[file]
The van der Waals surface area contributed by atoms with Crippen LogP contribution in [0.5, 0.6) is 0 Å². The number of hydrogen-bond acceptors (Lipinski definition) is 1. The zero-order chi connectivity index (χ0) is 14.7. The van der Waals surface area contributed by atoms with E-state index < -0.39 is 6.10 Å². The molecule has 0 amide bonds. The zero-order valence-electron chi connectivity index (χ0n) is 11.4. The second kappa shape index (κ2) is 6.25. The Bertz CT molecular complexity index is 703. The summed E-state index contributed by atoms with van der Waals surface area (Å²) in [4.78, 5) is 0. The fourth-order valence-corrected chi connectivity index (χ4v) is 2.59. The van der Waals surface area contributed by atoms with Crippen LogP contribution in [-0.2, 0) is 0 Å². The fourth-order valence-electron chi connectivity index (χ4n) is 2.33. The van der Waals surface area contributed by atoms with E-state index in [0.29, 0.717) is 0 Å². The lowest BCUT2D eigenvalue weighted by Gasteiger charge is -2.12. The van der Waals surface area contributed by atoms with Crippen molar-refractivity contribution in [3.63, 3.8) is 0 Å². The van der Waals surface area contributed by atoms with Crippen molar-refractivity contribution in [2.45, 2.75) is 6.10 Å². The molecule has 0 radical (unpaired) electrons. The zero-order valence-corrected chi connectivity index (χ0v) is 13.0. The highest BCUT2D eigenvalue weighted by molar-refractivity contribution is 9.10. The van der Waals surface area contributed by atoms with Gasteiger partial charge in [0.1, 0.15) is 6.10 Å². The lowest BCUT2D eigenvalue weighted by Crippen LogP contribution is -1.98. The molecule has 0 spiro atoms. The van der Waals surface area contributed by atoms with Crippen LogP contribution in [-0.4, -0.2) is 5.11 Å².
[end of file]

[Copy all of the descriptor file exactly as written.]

The van der Waals surface area contributed by atoms with Crippen LogP contribution in [0.5, 0.6) is 0 Å². The number of hydrogen-bond acceptors (Lipinski definition) is 1. The zero-order chi connectivity index (χ0) is 14.7. The van der Waals surface area contributed by atoms with E-state index < -0.39 is 6.10 Å². The molecule has 0 amide bonds. The zero-order valence-electron chi connectivity index (χ0n) is 11.4. The second kappa shape index (κ2) is 6.25. The Bertz CT molecular complexity index is 703. The summed E-state index contributed by atoms with van der Waals surface area (Å²) in [4.78, 5) is 0. The fourth-order valence-corrected chi connectivity index (χ4v) is 2.59. The van der Waals surface area contributed by atoms with Crippen LogP contribution in [-0.2, 0) is 0 Å². The fourth-order valence-electron chi connectivity index (χ4n) is 2.33. The van der Waals surface area contributed by atoms with E-state index in [0.29, 0.717) is 0 Å². The lowest BCUT2D eigenvalue weighted by Gasteiger charge is -2.12. The van der Waals surface area contributed by atoms with Crippen molar-refractivity contribution in [3.63, 3.8) is 0 Å². The van der Waals surface area contributed by atoms with Crippen molar-refractivity contribution in [2.45, 2.75) is 6.10 Å². The molecule has 0 radical (unpaired) electrons. The zero-order valence-corrected chi connectivity index (χ0v) is 13.0. The highest BCUT2D eigenvalue weighted by molar-refractivity contribution is 9.10. The van der Waals surface area contributed by atoms with Gasteiger partial charge in [0.1, 0.15) is 6.10 Å². The lowest BCUT2D eigenvalue weighted by Crippen LogP contribution is -1.98. The molecule has 0 spiro atoms. The van der Waals surface area contributed by atoms with Crippen LogP contribution in [-0.4, -0.2) is 5.11 Å².